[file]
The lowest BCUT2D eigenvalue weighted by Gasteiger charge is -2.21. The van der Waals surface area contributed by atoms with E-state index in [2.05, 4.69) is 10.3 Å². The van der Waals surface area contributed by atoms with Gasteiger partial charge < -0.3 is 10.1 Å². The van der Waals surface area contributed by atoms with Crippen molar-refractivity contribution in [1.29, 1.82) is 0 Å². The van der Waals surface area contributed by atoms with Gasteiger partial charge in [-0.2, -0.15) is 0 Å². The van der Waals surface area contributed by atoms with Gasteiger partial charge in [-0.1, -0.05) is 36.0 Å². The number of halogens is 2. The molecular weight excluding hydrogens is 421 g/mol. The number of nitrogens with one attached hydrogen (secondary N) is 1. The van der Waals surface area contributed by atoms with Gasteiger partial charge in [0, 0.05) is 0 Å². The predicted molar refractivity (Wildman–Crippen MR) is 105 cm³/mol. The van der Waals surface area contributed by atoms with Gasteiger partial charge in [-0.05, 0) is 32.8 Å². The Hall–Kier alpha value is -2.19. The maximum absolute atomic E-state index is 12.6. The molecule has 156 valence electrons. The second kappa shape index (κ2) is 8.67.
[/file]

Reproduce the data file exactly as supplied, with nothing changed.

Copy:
The lowest BCUT2D eigenvalue weighted by Gasteiger charge is -2.21. The van der Waals surface area contributed by atoms with E-state index in [2.05, 4.69) is 10.3 Å². The van der Waals surface area contributed by atoms with Gasteiger partial charge < -0.3 is 10.1 Å². The van der Waals surface area contributed by atoms with Crippen molar-refractivity contribution in [1.29, 1.82) is 0 Å². The van der Waals surface area contributed by atoms with Gasteiger partial charge in [-0.2, -0.15) is 0 Å². The van der Waals surface area contributed by atoms with Gasteiger partial charge in [-0.1, -0.05) is 36.0 Å². The number of halogens is 2. The molecular weight excluding hydrogens is 421 g/mol. The number of nitrogens with one attached hydrogen (secondary N) is 1. The van der Waals surface area contributed by atoms with Gasteiger partial charge in [0, 0.05) is 0 Å². The predicted molar refractivity (Wildman–Crippen MR) is 105 cm³/mol. The van der Waals surface area contributed by atoms with Gasteiger partial charge in [-0.05, 0) is 32.8 Å². The Hall–Kier alpha value is -2.19. The maximum absolute atomic E-state index is 12.6. The molecule has 156 valence electrons. The second kappa shape index (κ2) is 8.67.